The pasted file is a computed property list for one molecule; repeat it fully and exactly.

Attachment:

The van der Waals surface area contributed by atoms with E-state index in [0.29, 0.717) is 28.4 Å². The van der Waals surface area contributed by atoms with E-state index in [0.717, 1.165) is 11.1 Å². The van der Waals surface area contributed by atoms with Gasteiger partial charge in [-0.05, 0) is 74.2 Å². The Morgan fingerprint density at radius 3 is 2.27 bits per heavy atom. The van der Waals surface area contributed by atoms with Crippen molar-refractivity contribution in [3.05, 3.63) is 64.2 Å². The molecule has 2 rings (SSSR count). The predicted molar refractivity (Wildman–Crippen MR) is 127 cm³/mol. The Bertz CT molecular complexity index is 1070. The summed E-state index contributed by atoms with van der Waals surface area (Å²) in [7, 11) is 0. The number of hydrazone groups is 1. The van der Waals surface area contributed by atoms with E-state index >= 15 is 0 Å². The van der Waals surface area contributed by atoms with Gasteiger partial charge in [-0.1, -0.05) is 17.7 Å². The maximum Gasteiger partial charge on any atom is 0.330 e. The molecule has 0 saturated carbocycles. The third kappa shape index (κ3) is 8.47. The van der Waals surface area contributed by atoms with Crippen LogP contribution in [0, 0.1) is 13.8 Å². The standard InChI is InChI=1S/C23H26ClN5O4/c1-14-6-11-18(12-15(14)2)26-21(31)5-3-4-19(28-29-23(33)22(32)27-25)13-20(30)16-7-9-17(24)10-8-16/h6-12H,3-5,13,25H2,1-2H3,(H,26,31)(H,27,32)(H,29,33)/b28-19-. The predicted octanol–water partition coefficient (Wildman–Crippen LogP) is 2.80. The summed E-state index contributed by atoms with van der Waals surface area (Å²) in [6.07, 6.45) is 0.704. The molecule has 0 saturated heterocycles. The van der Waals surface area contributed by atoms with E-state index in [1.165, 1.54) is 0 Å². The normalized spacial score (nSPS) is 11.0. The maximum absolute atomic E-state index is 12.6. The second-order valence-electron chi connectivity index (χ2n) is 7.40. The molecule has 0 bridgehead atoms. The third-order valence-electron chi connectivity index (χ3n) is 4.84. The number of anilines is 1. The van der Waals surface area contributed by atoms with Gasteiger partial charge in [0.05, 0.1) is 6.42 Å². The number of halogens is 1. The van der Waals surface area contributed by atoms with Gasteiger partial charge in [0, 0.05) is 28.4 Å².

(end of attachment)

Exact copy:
The van der Waals surface area contributed by atoms with E-state index in [0.29, 0.717) is 28.4 Å². The van der Waals surface area contributed by atoms with E-state index in [0.717, 1.165) is 11.1 Å². The van der Waals surface area contributed by atoms with Gasteiger partial charge in [-0.05, 0) is 74.2 Å². The Morgan fingerprint density at radius 3 is 2.27 bits per heavy atom. The van der Waals surface area contributed by atoms with Crippen molar-refractivity contribution in [3.05, 3.63) is 64.2 Å². The molecule has 2 rings (SSSR count). The predicted molar refractivity (Wildman–Crippen MR) is 127 cm³/mol. The Bertz CT molecular complexity index is 1070. The summed E-state index contributed by atoms with van der Waals surface area (Å²) in [7, 11) is 0. The number of hydrazone groups is 1. The van der Waals surface area contributed by atoms with E-state index >= 15 is 0 Å². The van der Waals surface area contributed by atoms with Gasteiger partial charge in [-0.1, -0.05) is 17.7 Å². The maximum Gasteiger partial charge on any atom is 0.330 e. The molecule has 0 saturated carbocycles. The third kappa shape index (κ3) is 8.47. The van der Waals surface area contributed by atoms with Crippen LogP contribution in [0, 0.1) is 13.8 Å². The standard InChI is InChI=1S/C23H26ClN5O4/c1-14-6-11-18(12-15(14)2)26-21(31)5-3-4-19(28-29-23(33)22(32)27-25)13-20(30)16-7-9-17(24)10-8-16/h6-12H,3-5,13,25H2,1-2H3,(H,26,31)(H,27,32)(H,29,33)/b28-19-. The predicted octanol–water partition coefficient (Wildman–Crippen LogP) is 2.80. The summed E-state index contributed by atoms with van der Waals surface area (Å²) in [6.07, 6.45) is 0.704. The molecule has 0 saturated heterocycles. The van der Waals surface area contributed by atoms with E-state index in [1.165, 1.54) is 0 Å². The normalized spacial score (nSPS) is 11.0. The maximum absolute atomic E-state index is 12.6. The second-order valence-electron chi connectivity index (χ2n) is 7.40. The molecule has 0 bridgehead atoms. The third-order valence-electron chi connectivity index (χ3n) is 4.84. The number of anilines is 1. The van der Waals surface area contributed by atoms with Gasteiger partial charge in [0.05, 0.1) is 6.42 Å². The number of halogens is 1. The van der Waals surface area contributed by atoms with Gasteiger partial charge in [0, 0.05) is 28.4 Å².